Pan-Roasted Pork Chops with Apricot-Caramel Sauce

Pan-Roasted Pork Chops with Apricot-Caramel Sauce

Dinner ready in an hour! Enjoy these tasty roasted pork chops recipe – a delightful meal.

Prep Time

1:00

Hr:Mins

Total Time

1:00

Hr:Mins

Makes

4

servings

Sauce
1/4
cup sugar
1
tablespoon water
1
medium Golden Delicious apple or other sweet crisp apple, finely chopped (1 cup)
1
medium onion, finely chopped (1/2 cup)
2
cloves garlic, finely chopped
1/4
teaspoon ground cinnamon
3
tablespoons cider vinegar
1 3/4
cups apple cider
3/4
cup chicken broth
2
dried bay leaves
1
fresh thyme sprig
1/2
cup apricot preserves
3
tablespoons cold firm butter, cut into 3 pieces
Pork Chops
3
slices thick-cut bacon
4
pork loin or rib chops, about 1 1/4 inches thick (1 1/2 lb)
1/4
teaspoon salt
1/4
teaspoon freshly ground pepper
2
tablespoons chopped fresh parsley
  1. In 10-inch skillet (preferably nonstick), mix sugar and water with wooden spoon. Heat over medium-high heat 5 to 7 minutes, without stirring, until sugar turns dark golden brown and just begins to smoke (do not allow to burn). Remove from heat.
  2. Add apple, onion, garlic and cinnamon to skillet and stir to coat (sugar may clump and harden at first but will melt again when heated). Return to heat and cook 3 minutes, stirring occasionally, until some liquid escapes from mixture.
  3. Remove from heat and add vinegar (avert your head; the fumes from the vinegar can take your breath away). Stir and return to heat. Slowly stir in apple cider and broth (sugar may clump—that is okay, it will melt). When all liquids have been added, add bay leaves and thyme.
  4. Heat to boiling. Reduce heat to medium. Simmer uncovered 20 to 30 minutes, stirring occasionally, until reduced by half.
  5. Meanwhile, heat oven to 375°F. In 10-inch ovenproof skillet, cook bacon over medium-high heat until crisp and brown. Remove bacon from skillet; drain on paper towels, crumble and set aside. There should be about 1 tablespoon bacon drippings remaining in pan. If there is more, pour off excess; if there is less, add a little vegetable oil.
  6. Sprinkle pork with salt and pepper. Place pork in bacon drippings in skillet and cook 4 minutes or until brown. Flip and brown on other side, about 4 minutes longer. Cover skillet with lid or foil and place in oven. Roast 8 minutes or until slightly firm when touched and meat thermometer inserted in center reads 155°F (pork will continue to cook to 160°F when removed from oven). Remove pork from skillet and place on plate. Cover tightly with foil; set aside.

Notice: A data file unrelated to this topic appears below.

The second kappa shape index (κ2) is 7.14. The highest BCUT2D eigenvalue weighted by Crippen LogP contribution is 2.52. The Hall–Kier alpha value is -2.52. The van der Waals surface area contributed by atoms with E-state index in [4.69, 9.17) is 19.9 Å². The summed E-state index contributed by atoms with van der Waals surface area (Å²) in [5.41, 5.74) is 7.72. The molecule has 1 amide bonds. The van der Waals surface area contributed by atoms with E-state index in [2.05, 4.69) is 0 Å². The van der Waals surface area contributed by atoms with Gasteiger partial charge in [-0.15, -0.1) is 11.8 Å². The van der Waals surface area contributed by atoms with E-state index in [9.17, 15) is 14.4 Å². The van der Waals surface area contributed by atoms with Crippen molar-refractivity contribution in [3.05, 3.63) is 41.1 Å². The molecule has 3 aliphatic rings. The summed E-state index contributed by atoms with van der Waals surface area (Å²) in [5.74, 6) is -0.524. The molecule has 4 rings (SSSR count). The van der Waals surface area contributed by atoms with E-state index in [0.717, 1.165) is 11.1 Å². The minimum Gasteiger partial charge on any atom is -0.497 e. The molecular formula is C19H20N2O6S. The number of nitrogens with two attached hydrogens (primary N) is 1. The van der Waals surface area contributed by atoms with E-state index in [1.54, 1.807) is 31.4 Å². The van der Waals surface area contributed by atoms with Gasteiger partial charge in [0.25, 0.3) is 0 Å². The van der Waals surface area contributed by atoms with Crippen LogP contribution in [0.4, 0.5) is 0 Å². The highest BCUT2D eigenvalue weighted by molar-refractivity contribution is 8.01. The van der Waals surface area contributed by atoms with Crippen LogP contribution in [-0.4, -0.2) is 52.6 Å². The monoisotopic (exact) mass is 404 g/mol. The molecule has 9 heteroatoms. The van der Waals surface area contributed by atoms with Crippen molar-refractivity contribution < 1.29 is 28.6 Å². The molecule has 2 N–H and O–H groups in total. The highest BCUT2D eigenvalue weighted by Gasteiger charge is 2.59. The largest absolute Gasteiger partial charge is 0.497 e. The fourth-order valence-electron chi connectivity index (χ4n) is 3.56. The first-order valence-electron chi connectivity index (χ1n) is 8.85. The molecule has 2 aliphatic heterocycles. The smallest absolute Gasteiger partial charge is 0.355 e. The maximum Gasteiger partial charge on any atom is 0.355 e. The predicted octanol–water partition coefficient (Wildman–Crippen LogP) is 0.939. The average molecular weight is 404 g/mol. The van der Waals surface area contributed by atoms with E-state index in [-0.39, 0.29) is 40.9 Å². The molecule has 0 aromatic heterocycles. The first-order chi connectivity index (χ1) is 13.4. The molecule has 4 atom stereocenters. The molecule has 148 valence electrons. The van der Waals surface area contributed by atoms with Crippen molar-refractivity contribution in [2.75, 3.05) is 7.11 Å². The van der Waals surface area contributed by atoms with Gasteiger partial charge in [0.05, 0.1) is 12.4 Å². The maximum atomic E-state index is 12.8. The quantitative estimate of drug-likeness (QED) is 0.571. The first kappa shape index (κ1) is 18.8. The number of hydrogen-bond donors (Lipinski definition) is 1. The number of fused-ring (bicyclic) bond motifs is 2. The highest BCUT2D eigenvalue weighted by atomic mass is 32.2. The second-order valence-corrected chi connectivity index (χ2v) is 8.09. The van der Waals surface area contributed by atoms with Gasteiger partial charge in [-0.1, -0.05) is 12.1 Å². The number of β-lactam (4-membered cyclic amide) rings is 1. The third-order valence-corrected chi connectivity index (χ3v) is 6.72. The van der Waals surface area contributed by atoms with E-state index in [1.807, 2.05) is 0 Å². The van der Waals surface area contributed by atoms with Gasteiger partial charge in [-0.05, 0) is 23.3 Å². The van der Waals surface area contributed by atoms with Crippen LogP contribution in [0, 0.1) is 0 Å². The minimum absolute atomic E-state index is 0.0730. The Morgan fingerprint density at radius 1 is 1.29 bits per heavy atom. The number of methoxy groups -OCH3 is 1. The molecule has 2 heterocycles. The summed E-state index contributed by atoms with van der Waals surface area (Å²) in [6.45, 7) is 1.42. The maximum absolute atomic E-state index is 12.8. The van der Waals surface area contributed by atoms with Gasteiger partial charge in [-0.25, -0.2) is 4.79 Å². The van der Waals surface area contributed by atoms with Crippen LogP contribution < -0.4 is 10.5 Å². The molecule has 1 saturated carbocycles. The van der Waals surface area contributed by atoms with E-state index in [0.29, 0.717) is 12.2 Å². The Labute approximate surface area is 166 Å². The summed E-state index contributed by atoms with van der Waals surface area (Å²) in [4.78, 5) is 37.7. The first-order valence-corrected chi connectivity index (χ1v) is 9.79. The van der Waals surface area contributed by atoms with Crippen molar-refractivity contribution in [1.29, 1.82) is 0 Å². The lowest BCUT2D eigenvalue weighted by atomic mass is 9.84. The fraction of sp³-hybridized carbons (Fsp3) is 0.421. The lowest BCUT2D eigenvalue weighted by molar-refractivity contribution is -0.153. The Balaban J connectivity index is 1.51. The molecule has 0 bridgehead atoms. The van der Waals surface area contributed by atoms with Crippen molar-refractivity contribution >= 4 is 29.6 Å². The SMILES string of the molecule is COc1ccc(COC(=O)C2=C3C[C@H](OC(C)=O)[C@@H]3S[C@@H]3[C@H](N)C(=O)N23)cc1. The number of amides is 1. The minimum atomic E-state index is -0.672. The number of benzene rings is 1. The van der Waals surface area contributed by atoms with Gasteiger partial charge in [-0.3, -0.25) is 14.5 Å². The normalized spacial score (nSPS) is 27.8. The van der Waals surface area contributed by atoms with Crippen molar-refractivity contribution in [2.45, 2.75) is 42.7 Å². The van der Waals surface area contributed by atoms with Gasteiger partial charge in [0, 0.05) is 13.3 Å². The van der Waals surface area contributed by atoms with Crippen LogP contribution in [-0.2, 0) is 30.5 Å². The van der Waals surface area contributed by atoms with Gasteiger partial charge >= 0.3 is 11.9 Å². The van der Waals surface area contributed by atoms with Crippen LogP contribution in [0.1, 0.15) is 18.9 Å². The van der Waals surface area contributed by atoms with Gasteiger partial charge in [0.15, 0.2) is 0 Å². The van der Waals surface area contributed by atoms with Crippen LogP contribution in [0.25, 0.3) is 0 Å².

7. The skillet used to cook the pork should have some cooking liquid in it. Place this skillet over medium heat. Pour the reduced sauce into skillet and stir to combine. Stir in apricot preserves and heat sauce to boiling. Boil 5 minutes, stirring occasionally, until slightly thickened. Remove skillet from heat. Beat in butter, 1 piece at a time, with wire whisk, adding the next piece only after the first has been completely beaten in and melted. When all of the butter has been beaten in, taste sauce and season with salt and pepper if desired. Remove and discard bay leaves and thyme sprig.
  8. Place pork on warm serving plates and top with sauce. Sprinkle with crumbled bacon and the parsley.
Makes 4 servings
Make the Most of This Recipe With Tips From The Betty Crocker® Kitchens
Why it Works: Caramel: It’s Not Just for Dessert Anymore Frying food in oil works well because oil can be heated hot enough (350°F +) to brown meat, soften vegetables and even cause new flavors to form. Water, while great for some cooking, never gets hotter than its boiling point (212°F) and cannot develop the flavors that oil can. The boiling point of water, though, can be raised with the addition of sugar: The more sugar you add to water, the higher its boiling point. Add enough sugar and you can even heat water as hot as oil. At this temperature, sugar breaks down into caramel and turns golden brown. Vegetables, fruits and meats cooked in caramel soften, brown and acquire a deep flavor and mild sweetness.
Recipe Rx: Just Add Water Some recipes for caramelized sugar have you start with dry sugar in a pan while others, such as this one, have you add a little water. Why? Surprisingly, in order for sugar to caramelize it must be heated until all of the water is evaporated off. Therefore it seems like a step in the wrong direct to add water. Actually, the small amount of water added in this recipe is really more for security than anything else. If we just heated the sugar itself it may heat unevenly, parts of it caramelizing before the rest even heated up. The water evens out the heat by making the sugar into a syrup. That doesn’t mean that you can take your eye off of the pan. The process happens very fast, going from delicious caramel to bitter blackjack (the pastry name for burnt sugar), so watch carefully.

Nutrition Information:

1 Serving (1 Serving)
  • Calories 580
    • (Calories from Fat 210),
  • Total Fat 23g
    • (Saturated Fat 9g,
    • Trans Fat 1/2g),
  • Cholesterol 105mg;
  • Sodium 600mg;
  • Total Carbohydrate 62g
    • (Dietary Fiber 2g,
    • Sugars 48g),
  • Protein 31g;
Percent Daily Value*:
    Exchanges:
    • 0 Starch;
    • 0 Fruit;
    • 4 Other Carbohydrate;
    • 0 Skim Milk;
    • 0 Low-Fat Milk;
    • 0 Milk;
    • 0 Vegetable;
    • 0 Very Lean Meat;
    • 0 Lean Meat;
    • 0 High-Fat Meat;
    • 0 Fat;
    Carbohydrate Choices:
    • 4;
    *Percent Daily Values are based on a 2,000 calorie diet.